Specifically, studies have confirmed the “paradox” of the highly soluble proteins found in whey and whey isolate, which, despite their high Protein Digestibility Corrected Amino Acid Score, ensure a rate of amino acid delivery that is too rapid to sustain the body’s anabolic requirement during the minutes and hours after consuming it — thus being counterproductive for the development of muscle. Or in simple terms, aminoacidemia may not provide the benefit many bodybuilders think it does.

But even worse, aminoacidemia may actually have long term health consequences. One example is diabetes. Interestingly enough, short term aminoacidemia can actually lower blood sugar levels since it stimulates higher beta-cell secretion and a concomitant increase in insulin levels (by as much as 40%). This, of course, significantly lowers blood sugar levels. However, over time, this constant stimulation may overstress and degrade the ability of beta-cells to produce sufficient insulin when called for and may ultimately, over time, contribute to pre-diabetic and diabetic conditions in the body.

In addition, excess amino acids are converted into carbon dioxide, water, and ammonia. Ammonia is toxic to the body and is a primary cause of premature fatigue. Normally, the body handles excess ammonia by converting it to urea then filtering it through the kidneys. But if the ammonia level is too high, it overburdens the kidneys. This is why doctors will insist on lower levels of protein intake in cases of kidney disease. And finally, although you can find studies all over the map on the question of high amino acid levels in the blood (i.e., high protein consumption) and bone loss, by far, the most convincing studies indicate that there is a problem.

For bodybuilders, the paradox of aminoacidemia says that the main virtue of whey, its high Protein Digestibility Corrected Amino Acid Score, probably produces a rate of amino acid delivery that is too rapid to sustain the anabolic requirement during the immediate hours after consuming it – thus making it counterproductive for the development of muscle.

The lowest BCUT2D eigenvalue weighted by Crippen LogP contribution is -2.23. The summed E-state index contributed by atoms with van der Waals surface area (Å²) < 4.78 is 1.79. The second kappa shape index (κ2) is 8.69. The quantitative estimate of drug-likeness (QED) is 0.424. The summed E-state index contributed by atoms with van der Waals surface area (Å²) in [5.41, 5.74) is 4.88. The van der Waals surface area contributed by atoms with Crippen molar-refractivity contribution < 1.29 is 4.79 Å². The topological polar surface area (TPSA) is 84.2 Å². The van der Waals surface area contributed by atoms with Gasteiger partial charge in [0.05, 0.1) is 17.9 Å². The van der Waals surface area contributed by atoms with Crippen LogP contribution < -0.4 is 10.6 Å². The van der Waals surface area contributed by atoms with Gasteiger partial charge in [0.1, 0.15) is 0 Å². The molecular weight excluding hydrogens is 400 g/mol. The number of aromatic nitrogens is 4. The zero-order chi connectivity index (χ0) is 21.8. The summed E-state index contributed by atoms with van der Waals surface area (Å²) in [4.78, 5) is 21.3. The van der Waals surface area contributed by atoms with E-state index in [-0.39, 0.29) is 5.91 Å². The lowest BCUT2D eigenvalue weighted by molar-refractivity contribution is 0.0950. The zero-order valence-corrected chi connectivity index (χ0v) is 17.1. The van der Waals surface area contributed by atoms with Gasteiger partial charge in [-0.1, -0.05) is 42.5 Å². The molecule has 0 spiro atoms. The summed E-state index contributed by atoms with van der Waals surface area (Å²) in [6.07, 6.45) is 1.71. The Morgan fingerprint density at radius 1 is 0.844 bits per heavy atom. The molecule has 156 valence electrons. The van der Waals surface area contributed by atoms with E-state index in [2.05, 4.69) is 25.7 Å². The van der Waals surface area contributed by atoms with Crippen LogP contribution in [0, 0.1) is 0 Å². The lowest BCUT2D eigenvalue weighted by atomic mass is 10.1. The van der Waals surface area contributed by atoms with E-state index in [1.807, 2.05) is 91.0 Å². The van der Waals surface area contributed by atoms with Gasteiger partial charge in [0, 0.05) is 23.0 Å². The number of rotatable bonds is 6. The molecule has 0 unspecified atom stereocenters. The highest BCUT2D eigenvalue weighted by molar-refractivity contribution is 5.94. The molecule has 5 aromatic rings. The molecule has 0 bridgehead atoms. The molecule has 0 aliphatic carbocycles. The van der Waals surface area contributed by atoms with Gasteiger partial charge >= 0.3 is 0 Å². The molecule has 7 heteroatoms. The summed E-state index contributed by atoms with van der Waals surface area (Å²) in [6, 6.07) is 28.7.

Whey and Intestinal Toxemia

Intestinal toxemia is not a medical condition. It is more of a catchall phrase used in the alternative health community to describe a set of conditions that can arise in the intestinal tract as the result of improper dietary choices. It has three primary manifestations:

Putrefaction, which is caused by bacterial action on undigested proteins. Guanidine, histamine, mercaptans, indol, phenyl, skato, and other organic toxins may be formed as a result.
Rancidity refers specifically to the spoilage of fats. This can actually occur in the digestive tract itself — not just from the consumption of rancid fats in the diet. The primary concern is that rancid fats promote the production of peroxide free radicals in the body.
Fermentation is caused by the action of bacteria and yeasts on carbohydrates. Excessive gas, increased blood alcohol levels (that’s why excess sugar can give you a hangover), and Candida hyper-growth are just three problems associated with intestinal fermentation.
Intestinal toxemia occurs when large particles of undigested food enter the small intestine and colon. Since these parts of the digestive tract were not designed to handle excessive amounts of undigested food, the partially digested food mass becomes a fertile breeding ground for bacteria and yeast fermentation. Each nutrient degrades in its own unique way. Proteins putrefy, carbohydrates ferment, and fats become rancid due to the workings of intestinal bacteria. These bacteria then produce harmful by-products that damage the intestines, reduce nutrient assimilation, create excess gas and bloating, and lead to persistent diarrhea. On top of that, mild to intense stomach pains (the result of muscle cramping and excessive gas) accompany this process. Prolonged intestinal toxemia may be a major contributing factor in the onset of Irritable Bowel Syndrome and Crohn’s Disease.

For a number of reasons, whey protein can be a major factor in promoting intestinal toxemia. Whey contains no fiber, which is necessary to keep things moving consistently through the intestinal tract. Because it is highly processed, whey protein contains no live enzymes to break down the large whey proteins. The human body actually has a hard time breaking down the three primary proteins in whey. Taken together, these problems provide an optimum environment for non-beneficial intestinal bacteria to thrive in. In addition, whey is very acid forming, which lowers the pH of the normally alkaline environment of the intestinal tract, thus favoring the growth of unfriendly bacteria over beneficial bacteria.

 

To learn about Arbonne Essentials vegan protein shakes, check out my blog below:

https://lawandathefitnessdiva.wordpress.com/2012/06/14/nutritional-info-and-recipesfor-arbonne-essentials-vegan-protein-shakes/ 

To order, go to www.lawandathefitnessdiva.myarbonne.com

 

Arbonne Essentials Holiday Eggnog Protein Shake

November 16, 2012

Arbonne Essentials Holiday Eggnog Protein Shake
½ cup coconut milk
½ cup almond milk, unsweetened
 6-7 ice cubes( add more to make thicker)
1 tbsp. raw coconut oil
2 teaspoons of stevia ( add more if more sweetness is desired)